John Brewer wrote in today with information about the musical culture of unreduced articles:
You might be interested to know that since at least the middle of the 1980's a usage has obtained among comparatively obscure bands usually playing in a style that revives the so-called "garage rock" of the mid '60's to use "Thee" rather than "The" in the name of the band. Thee Headcoats may have been the first prominent (within a small cult audience) example. A few minutes' Googling turns up Thee Hypnotics, Thee Minks, Thee Exciters (billed as "Southampton, England's answer to the White Stripes"), Thee Flying Dutchmen, Thee Lordly Serpents, and a number of others, along with a bar in San Francisco called Thee Parkside (www.theeparkside.com) where bands of that genre sometimes play live. In my limited experience, "Thee" is usually pronounced unreduced, like the second-person singular pronoun of the same spelling.
John also explains the origin of this meme: Thee Midnighters wanted to avoid brand confusion with The Midnighters:
My best guess is that the original inspiration for this usage was Thee Midniters, who came out of East L.A. circa 1964. (They may have recorded the first version of "Land of 1000 Dances," but you are more likely to have heard one of the subsequent versions by Cannibal and the Headhunters or Wilson Pickett.) I'm not aware of any other uses before the mid '80's revival, but I can't claim my knowledge is exhaustive. An interview with Little Willie G. of Thee Midniters (reproduced here: http://www.victoryoutreach.org/News/latimes.htm if you scroll down to the first article), says that they picked the distinctive spelling to avoid confusion with Hank Ballard and the Midnighters.
Finally, it seems that there's at least one other subculture of "thee":
A similar usage is often employed by Psychic TV and affiliated persons or entities in the titles of albums and songs (e.g. "Beyond Thee Infinite Beat"); I'm not sure why -- they really don't fit in with the garage rock scene, and also tend to use "ov" instead of "of." It appears to have something to do with an occult belief in the "magickal power of language." See http://www.topy.net/faq.html.
David Beaver tells us about a band that elevates the ordinary definite article orthography to full nounhood:
...somewhere I have an LP by The The, or the The The as I like to call them when I meet someone as minutiae minded as me and need to start an argument.
But their newsletter-style website ("This is the The day"), as well the logo sprinkled around their pages (at right), suggests that it's really "the The" or conceivably "the the The". Right?
[Update: Cameron Majidi emailedI've always thought that the main reason for this (aside from garage-rock tradition) was to ensure that the band's records would be alphabetized under T.
Also worth bringing up in this context is the most outrageous such band name: Thee Michelle Gun Elephant. TMGE were the best Japanese rock band of the 90s. (I understand they broke up within the past couple of years.) They also had the silliest name of any Japanese rock band, and standards of silliness run very high in the J-Rock scene.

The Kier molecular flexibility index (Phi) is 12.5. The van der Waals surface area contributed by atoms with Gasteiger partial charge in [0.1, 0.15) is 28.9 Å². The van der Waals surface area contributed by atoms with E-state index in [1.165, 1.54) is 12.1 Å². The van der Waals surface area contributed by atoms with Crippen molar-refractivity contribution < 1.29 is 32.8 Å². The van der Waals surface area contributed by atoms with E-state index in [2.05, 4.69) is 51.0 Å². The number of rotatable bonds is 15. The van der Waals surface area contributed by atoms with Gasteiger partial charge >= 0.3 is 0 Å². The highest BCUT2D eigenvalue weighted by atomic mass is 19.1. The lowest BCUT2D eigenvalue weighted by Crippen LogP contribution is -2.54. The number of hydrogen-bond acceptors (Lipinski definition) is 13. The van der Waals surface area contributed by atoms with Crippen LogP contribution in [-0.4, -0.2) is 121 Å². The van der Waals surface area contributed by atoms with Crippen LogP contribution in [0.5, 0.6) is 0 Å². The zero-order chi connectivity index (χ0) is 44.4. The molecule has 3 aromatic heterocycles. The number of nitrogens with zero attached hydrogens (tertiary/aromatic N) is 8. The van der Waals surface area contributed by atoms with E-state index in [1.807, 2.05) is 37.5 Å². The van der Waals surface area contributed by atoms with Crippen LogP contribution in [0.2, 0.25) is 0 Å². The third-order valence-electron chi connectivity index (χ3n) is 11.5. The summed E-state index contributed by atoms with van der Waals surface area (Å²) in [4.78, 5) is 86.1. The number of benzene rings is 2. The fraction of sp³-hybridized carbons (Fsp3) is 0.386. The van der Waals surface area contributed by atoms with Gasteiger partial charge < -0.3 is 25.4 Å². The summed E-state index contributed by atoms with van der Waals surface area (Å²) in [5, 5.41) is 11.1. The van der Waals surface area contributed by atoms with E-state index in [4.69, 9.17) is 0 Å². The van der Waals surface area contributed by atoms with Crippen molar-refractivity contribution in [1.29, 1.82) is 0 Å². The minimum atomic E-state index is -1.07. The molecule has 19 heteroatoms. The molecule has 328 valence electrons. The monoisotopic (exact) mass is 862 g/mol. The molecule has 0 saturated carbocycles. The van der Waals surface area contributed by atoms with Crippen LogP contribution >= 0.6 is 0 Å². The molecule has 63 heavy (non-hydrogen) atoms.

A friend who lives in Tokyo was able to give me the scoop on the name. Evidently they'd intended to name themselves Machine Gun Etiquette, after the classic 1979 album by The Damned. But due to a classic bit of bilingual mondegreenism, they ended up as Michelle Gun Elephant. This story doesn't explain how the "Thee" got tacked on to the beginning, but they probably admired bands such as Thee Headcoats, and figured that's how the cool kids do it.
OK, now I need to know: how many other band names are Mondegreens?]
[Update: Joe Gordon points out that Nick Leggatt's Origins of Band Names page says that "Prefab Sprout" may be a mondegreen for "pepper sprout" (but also maybe not), and that Aerosmith "may or may not have taken their name from the 1925 novel by Sinclair Lewis 'Arrowsmith'" (thought that would be more of an eggcorn than a mondegreen, even if true). Joe also points to this other band name page, which seems to be larger but is not so easy to search. However, on the first page I read that CKY is not (as I might have thought) from Cocke-Kasami-Younger (as the parsing algorithm is), nor from "Charlotte Katia York" (as an earlier item had claimed) but rather from Camp Kill Yourself... ]
[Update 10/10/2006 (yes, really!) -- J. Alexander writes:
Re: your July 27 (my birthday, coincidentally. And yes, you did need to know that) 2005 post on Language Log, I've found a band from some time between 1963 and 1966 called "Thee". Unfortunately my only source is the blog post here (third track). If you're still interested in this it might be worth checking around for in your secret linguist societies or whatever it is you have. :)
And thanks for that post, that phenomenon had been bugging me for a while.
Wow. Scholarship, man. And many happy returns!]Posted by Mark Liberman at July 27, 2005 02:52 PM